News Sexual Health

New Study Has Hopeful Findings for HIV Prevention

Martha Kempner

A new study found that no one taking pre-exposure prophylaxis to prevent HIV became infected over the course of three years. But the rates of other STIs were still high.

A study published online in the journal Clinical Infectious Diseases reviewed the medical records of patients in the Kaiser Permanente system in San Francisco who had been referred for a pre-exposure prophylaxis (PrEP) evaluation between 2012 (when the drug became available) and early 2015. The majority of these patients (82 percent) decided to start taking PrEP to prevent HIV and in the almost three years of the study, not one of them contracted HIV.

These results are better than what would have been expected given clinical trials, and experts are excited that this new prevention method is working so well. But some are worried because condom use among these patients has dropped, and more than half of them were diagnosed with at least one sexually transmitted infection (STI) during the course of the study.

PrEP is a combination of two antiretroviral drugs—tenofovir and emtricitabine—used to treat people who have HIV, as Rewire has reported. When used daily by people who are HIV-negative, these drugs have been shown to prevent transmission of the virus. In May 2014, the Centers for Disease Control and Prevention (CDC) released guidelines that recommended HIV-negative individuals who are at “substantial risk for HIV infection” consider taking the drug.

The agency defined those at substantial risk as: anyone in an ongoing relationship with an HIV-infected partner; gay or bisexual men who are not in a mutually monogamous relationship with an HIV-negative partner and who have had sex without a condom or been diagnosed with a sexually transmitted infection within the past six months; heterosexual men or women who are not in a mutually monogamous relationship with an HIV-negative partner and do not regularly use condoms when having sex with partners known to be at risk for HIV (such as injecting drug users or bisexual male partners of unknown HIV status); or anyone who has injected illicit drugs and shared equipment or been in a treatment program for injection drug use within the past six months.

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The majority of the patients in the Kaiser Permanente study were men who had sex with men, though the study included three heterosexual women and one transgender man who was having sex with men.

The results were better than expected. The researchers followed 657 patients who took PrEP for a period of time that amounted to 388 person years. None of the patients contracted HIV.

“This is very reassuring data. It tells us the PrEP works even in high risk populations,” the study’s lead author, Dr. John Volk, told the New York Times.

Anthony Fauci, the director of the National Institute for Allergies and Infectious Diseases, agreed. “This shows the effectiveness of PrEP is really strikingly high,” he told the Times. “And this study takes it out of the realm of clinical trials and into the real world.”

The researchers noted that the study should allay fears that PrEP use would lead to less condom use and therefore more HIV. In the article, they write: “Our data suggest that fears about risk compensation resulting in increased HIV acquisition among PrEP users may be unfounded.”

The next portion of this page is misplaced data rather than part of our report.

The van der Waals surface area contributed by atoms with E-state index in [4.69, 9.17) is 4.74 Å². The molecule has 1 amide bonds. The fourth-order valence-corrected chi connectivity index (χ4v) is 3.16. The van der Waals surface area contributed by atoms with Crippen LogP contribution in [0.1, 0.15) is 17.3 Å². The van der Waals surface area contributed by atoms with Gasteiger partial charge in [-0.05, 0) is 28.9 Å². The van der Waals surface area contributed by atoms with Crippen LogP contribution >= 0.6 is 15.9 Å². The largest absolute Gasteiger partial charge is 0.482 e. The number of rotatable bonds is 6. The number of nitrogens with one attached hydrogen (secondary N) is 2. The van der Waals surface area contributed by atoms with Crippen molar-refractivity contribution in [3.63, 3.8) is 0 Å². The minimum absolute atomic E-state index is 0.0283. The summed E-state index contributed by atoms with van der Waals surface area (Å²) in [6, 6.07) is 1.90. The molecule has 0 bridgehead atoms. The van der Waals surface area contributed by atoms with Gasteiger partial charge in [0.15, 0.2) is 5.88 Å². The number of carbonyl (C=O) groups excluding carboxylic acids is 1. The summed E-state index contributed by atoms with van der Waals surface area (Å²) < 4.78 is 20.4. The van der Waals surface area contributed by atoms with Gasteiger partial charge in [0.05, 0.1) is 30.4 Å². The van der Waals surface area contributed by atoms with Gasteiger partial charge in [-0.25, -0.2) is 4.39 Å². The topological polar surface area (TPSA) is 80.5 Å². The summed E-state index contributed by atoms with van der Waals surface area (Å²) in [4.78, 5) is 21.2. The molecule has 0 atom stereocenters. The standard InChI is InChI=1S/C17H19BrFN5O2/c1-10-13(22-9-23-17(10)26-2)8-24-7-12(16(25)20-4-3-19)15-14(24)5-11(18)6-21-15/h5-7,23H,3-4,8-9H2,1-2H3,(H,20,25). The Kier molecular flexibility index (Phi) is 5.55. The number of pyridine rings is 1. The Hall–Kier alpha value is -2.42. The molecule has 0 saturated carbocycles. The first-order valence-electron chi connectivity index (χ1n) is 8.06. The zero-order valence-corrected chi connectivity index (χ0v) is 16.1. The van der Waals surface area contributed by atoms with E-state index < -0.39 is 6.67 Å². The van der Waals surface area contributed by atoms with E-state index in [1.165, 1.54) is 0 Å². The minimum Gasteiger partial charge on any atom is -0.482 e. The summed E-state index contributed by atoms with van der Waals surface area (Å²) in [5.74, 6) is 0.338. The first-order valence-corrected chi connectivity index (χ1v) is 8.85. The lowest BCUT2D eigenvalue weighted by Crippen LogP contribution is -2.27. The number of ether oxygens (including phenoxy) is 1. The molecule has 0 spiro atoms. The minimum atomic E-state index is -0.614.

Some public health experts are still concerned because while none of these patients contracted HIV, many of them contracted other STIs. A year after starting PrEP, 50 percent of patients had been diagnosed with an STI.

One-third of those patients had contracted chlamydia, 28 percent of patients had gonorrhea, and 5.5 percent had syphilis. Many of these infections were rectal.

Since there was no control group in this study, it is impossible to know whether these rates of STIs are higher than they would have been if the patients had not taken PrEP. Patients on PrEP are required to have frequent screenings for STIs. The high rates of STIs among this group, therefore, may reflect better testing rather than any real increase in the number of infections.

Still, there seems to be some behavior changes among patients on PrEP. Researchers surveyed 143 of the patients about their behavior. Seventy-four percent said the number of sexual partners they had did not change while on the drug, 15 percent said they had fewer partners, and 11 percent said they had more. Fifty-six percent said they did not change their condom use habits, 41 percent said they used condoms less often, and 3 percent said they used them more.

Though the patients enrolled in the study were engaging in high risk behaviors to begin with and some did not change their behavior because of PrEP, the STI rates among them are very concerning to some public health experts.

“We’re thrilled that there were no cases of HIV in the Kaiser PrEP study,” Deborah Arrindell, vice president of health policy at the American Sexual Health Association, told Rewire. “We’ve all been waiting for a study with these positive results. But there are thorns on the rose. Some participants did not follow the FDA guidelines to continue condom use. About half of those in the study contracted a sexually transmitted infection and that is worrisome.”

“More than one in four got gonorrhea—an infection for which we’re running out of treatment options,” Arrindell added. “That is cause for concern, even as we celebrate.​”